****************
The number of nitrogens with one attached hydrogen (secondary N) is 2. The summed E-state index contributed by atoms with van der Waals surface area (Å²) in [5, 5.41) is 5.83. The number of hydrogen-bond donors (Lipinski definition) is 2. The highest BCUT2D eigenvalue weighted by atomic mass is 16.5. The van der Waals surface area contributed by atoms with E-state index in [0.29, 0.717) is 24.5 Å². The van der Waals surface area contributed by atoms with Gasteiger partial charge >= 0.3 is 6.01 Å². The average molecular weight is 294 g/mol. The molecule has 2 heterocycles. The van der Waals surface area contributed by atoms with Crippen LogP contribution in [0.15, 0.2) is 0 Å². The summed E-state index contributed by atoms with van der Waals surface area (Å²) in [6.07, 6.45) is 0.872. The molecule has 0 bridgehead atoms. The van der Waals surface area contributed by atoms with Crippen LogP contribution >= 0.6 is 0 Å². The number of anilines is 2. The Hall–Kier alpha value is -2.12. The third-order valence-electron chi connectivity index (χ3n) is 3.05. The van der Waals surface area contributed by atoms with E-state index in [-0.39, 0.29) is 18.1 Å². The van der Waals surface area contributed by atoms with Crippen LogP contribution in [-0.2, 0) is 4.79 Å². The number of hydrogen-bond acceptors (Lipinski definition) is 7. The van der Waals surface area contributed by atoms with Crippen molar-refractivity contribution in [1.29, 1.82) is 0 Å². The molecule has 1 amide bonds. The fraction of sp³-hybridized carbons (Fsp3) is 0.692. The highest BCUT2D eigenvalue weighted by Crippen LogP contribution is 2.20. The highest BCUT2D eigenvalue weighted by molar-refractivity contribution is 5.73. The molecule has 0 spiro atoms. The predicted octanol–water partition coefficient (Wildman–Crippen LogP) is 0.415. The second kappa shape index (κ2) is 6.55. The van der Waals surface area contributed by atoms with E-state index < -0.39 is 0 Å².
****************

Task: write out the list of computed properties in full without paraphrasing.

The number of nitrogens with one attached hydrogen (secondary N) is 2. The summed E-state index contributed by atoms with van der Waals surface area (Å²) in [5, 5.41) is 5.83. The number of hydrogen-bond donors (Lipinski definition) is 2. The highest BCUT2D eigenvalue weighted by atomic mass is 16.5. The van der Waals surface area contributed by atoms with E-state index in [0.29, 0.717) is 24.5 Å². The van der Waals surface area contributed by atoms with Gasteiger partial charge >= 0.3 is 6.01 Å². The average molecular weight is 294 g/mol. The molecule has 2 heterocycles. The van der Waals surface area contributed by atoms with Crippen LogP contribution in [0.15, 0.2) is 0 Å². The summed E-state index contributed by atoms with van der Waals surface area (Å²) in [6.07, 6.45) is 0.872. The molecule has 0 bridgehead atoms. The van der Waals surface area contributed by atoms with Crippen LogP contribution >= 0.6 is 0 Å². The number of anilines is 2. The Hall–Kier alpha value is -2.12. The third-order valence-electron chi connectivity index (χ3n) is 3.05. The van der Waals surface area contributed by atoms with E-state index in [-0.39, 0.29) is 18.1 Å². The van der Waals surface area contributed by atoms with Crippen LogP contribution in [-0.2, 0) is 4.79 Å². The number of hydrogen-bond acceptors (Lipinski definition) is 7. The van der Waals surface area contributed by atoms with Crippen molar-refractivity contribution in [1.29, 1.82) is 0 Å². The molecule has 1 amide bonds. The fraction of sp³-hybridized carbons (Fsp3) is 0.692. The highest BCUT2D eigenvalue weighted by Crippen LogP contribution is 2.20. The highest BCUT2D eigenvalue weighted by molar-refractivity contribution is 5.73. The molecule has 0 spiro atoms. The predicted octanol–water partition coefficient (Wildman–Crippen LogP) is 0.415. The second kappa shape index (κ2) is 6.55. The van der Waals surface area contributed by atoms with E-state index < -0.39 is 0 Å².